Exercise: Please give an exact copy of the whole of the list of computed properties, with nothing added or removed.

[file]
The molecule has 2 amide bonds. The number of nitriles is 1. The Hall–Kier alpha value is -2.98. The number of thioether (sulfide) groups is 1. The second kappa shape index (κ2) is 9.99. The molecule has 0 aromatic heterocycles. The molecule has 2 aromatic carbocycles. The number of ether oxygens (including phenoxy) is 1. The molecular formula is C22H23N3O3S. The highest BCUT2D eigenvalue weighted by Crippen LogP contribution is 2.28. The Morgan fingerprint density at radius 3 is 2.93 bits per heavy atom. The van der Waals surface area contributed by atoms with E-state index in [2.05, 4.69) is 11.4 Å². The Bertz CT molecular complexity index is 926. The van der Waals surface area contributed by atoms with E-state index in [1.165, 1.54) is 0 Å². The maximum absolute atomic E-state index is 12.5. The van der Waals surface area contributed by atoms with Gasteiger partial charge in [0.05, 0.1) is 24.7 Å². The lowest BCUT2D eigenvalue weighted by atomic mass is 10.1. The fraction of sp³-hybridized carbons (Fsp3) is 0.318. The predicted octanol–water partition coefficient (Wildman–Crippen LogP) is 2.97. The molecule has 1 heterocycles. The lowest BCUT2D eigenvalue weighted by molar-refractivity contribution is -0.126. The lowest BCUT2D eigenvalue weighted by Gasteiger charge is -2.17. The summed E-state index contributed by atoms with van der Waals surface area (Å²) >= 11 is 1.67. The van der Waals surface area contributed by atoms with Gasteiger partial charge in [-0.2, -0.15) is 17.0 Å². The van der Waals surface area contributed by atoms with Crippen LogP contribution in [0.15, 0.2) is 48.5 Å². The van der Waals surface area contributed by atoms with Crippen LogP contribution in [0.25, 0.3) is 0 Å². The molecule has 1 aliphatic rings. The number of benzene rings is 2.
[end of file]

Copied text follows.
The molecule has 2 amide bonds. The number of nitriles is 1. The Hall–Kier alpha value is -2.98. The number of thioether (sulfide) groups is 1. The second kappa shape index (κ2) is 9.99. The molecule has 0 aromatic heterocycles. The molecule has 2 aromatic carbocycles. The number of ether oxygens (including phenoxy) is 1. The molecular formula is C22H23N3O3S. The highest BCUT2D eigenvalue weighted by Crippen LogP contribution is 2.28. The Morgan fingerprint density at radius 3 is 2.93 bits per heavy atom. The van der Waals surface area contributed by atoms with E-state index in [2.05, 4.69) is 11.4 Å². The Bertz CT molecular complexity index is 926. The van der Waals surface area contributed by atoms with E-state index in [1.165, 1.54) is 0 Å². The maximum absolute atomic E-state index is 12.5. The van der Waals surface area contributed by atoms with Gasteiger partial charge in [0.05, 0.1) is 24.7 Å². The lowest BCUT2D eigenvalue weighted by atomic mass is 10.1. The fraction of sp³-hybridized carbons (Fsp3) is 0.318. The predicted octanol–water partition coefficient (Wildman–Crippen LogP) is 2.97. The molecule has 1 heterocycles. The lowest BCUT2D eigenvalue weighted by molar-refractivity contribution is -0.126. The lowest BCUT2D eigenvalue weighted by Gasteiger charge is -2.17. The summed E-state index contributed by atoms with van der Waals surface area (Å²) >= 11 is 1.67. The van der Waals surface area contributed by atoms with Gasteiger partial charge in [-0.2, -0.15) is 17.0 Å². The van der Waals surface area contributed by atoms with Crippen LogP contribution in [0.15, 0.2) is 48.5 Å². The van der Waals surface area contributed by atoms with Crippen LogP contribution in [0.25, 0.3) is 0 Å². The molecule has 1 aliphatic rings. The number of benzene rings is 2.